Queerty is better as a member
Unless the straight couple getting married don’t support marriage equality then you should go to their wedding. Unless you can’t for some reason or just don’t like weddings. I’m very choosy about which weddings I attend. But I wouldn’t refuse an invitation and use “boycott” as an excuse. That’s just childish.
@Gigi Gee: yeah this is really a no brainer. no point in punishing those who would stand by you and want to come to your wedding one day.
the other people though? You can RUIN their wedding instead
The answer in the article seems exactly right to me. What benefit is there, really, to “boycott” a celebration for someone you love just because it’s legally binding and, if you had one yourself, it wouldn’t be?
You should totally boycott the weddings of straight people who don’t support marriage equality.
The polite way to RSVP in that case is “Fuck off”.
What a dumb question to ask! If I were his niece, and read this, I would not invite such a bitter person to my wedding. Unless the niece or her boyfriend are homophobes…I can’t even believe he would have such a petty attitude.
Wouldn’t you boycotting your niece’s wedding be EXACTLY what we are fighting against as gays (people boycotting our weddings)?
I think he should go to the wedding. Mr Petrow is right. Family trumps politics. I think he will regret not going to the wedding. I’m assuming if his niece fought to pass Amendment One, then they wouldnt exactly be as close as they are.
The person asking the question is an idiot. I would never boycott the marriage of someone who supports my right to marry. Unless that family member is against gay marriage (which is another way of saying homophobic IMHO) then you need to support them just as they would you. Is this person asking the question REALLY that dense?
check it out. share it with family. there are ways for marrying-heterosexuals to take a stand for LGBT Equality :D
I’m surprised at all the comments bashing the question asker. While I do think he should reconsider and attend (especially if he’s close to his niece and her mother), I don’t think it’s “dumb” and “idiotic” to become more and more offended (maybe ‘envious’ is a better word) by all of our allies partaking in rights that we are denied. But I do agree that we need our allies, and we should praise/support those allies who refuse to get married until it’s legal for all… but not necessarily punish those who DO choose to get married (especially if they are close friends/family).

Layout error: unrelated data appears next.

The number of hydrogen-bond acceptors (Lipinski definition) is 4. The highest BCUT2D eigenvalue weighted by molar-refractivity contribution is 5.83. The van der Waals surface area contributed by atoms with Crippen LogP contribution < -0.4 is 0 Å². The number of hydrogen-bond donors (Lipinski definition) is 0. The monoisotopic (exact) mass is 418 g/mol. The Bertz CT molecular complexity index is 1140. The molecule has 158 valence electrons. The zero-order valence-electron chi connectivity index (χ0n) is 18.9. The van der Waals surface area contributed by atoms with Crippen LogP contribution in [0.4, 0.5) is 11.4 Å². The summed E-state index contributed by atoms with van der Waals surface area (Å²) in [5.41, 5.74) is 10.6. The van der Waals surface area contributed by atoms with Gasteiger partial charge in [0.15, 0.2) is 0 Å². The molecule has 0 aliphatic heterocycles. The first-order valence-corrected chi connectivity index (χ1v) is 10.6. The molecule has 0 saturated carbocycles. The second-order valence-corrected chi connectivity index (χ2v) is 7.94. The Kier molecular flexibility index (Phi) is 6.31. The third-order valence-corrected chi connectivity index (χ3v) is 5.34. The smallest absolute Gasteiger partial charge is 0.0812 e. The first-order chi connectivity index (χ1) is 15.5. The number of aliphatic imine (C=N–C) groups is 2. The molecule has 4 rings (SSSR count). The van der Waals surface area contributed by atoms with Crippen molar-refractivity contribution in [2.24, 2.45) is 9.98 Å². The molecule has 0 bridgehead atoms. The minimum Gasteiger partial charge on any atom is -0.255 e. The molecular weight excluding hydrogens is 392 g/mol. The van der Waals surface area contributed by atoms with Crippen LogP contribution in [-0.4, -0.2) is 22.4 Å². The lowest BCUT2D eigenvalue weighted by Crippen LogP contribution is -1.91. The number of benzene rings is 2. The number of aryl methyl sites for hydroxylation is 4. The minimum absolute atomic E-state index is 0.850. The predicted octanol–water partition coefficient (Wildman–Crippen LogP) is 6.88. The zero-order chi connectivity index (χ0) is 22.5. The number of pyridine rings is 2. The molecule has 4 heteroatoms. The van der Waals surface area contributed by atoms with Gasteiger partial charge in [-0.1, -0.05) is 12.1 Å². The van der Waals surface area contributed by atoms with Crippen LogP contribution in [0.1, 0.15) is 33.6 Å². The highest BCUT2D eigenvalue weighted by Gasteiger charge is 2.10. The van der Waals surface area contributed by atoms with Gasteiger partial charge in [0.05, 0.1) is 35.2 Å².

On the other hand, if this niece and her finance actively supported Amendment One and voted for it, then yes, I think you have every right to boycott–but be classy about it. Politely decline, stating that you don’t feel comfortable attending weddings until marriage is legal for all (and I’d avoid making it sound like you’re shaming them). And include a small wedding gift. She’s still your niece.
Wow, since when did Queerty readers become so pathetic?
What if African Americans were restricted from legally getting married and were constantly being invited to White weddings? Would this columnist and all of the readers be so quick to label them as insensitive or tell them they just need to take the “high road”? You want to trivialize my lack of civil rights as an issue of “politics”? Telling someone to take the high road when they are trying to take a stand against bigotry (9x/10 the wedding is at a church that doesn’t believe gays should marry) is more than just insensitive, it’s outright offensive. It’s like trying to make a vegetarian dinner guest feel guilty for not eating the pot roast you spent all day making.
Sadly, the reason we continue to struggle with gaining equality is because we are so apathetic. Instead of firmly demanding and expecting our rights, we thank and appreciate straights for “tolerating” and “accepting” us. I’m all for allies and I have plenty of them, straight and gay….but all of my allies feel the same way I do, they wouldn’t be allies if they didn’t.
@Pedro1989: I hear you! I thought the same thing as I read his letter. Someone’s getting bitter and cranky in his old age. It’s not like they took the right away from us. We’ve never been able to marry but it’s getting closer! Now is not the time to turn against straight marriage.
I actually read another response elsewhere… the writer pointed out that the niece may have missed an opportunity to acknowledge the awkwardness of the situation and show support for her uncle at the same time.
Truly, I’m over people being such clods about gay discrimination. We’re not humorless, or sensitive, we’re f’n sick of the casual acceptance of our crappy treatment. They now know too much… Yeah, yeah, it’s the bride’s special day, but she also needs to get a clue & schedule a 1 on 1 w/ her uncle.
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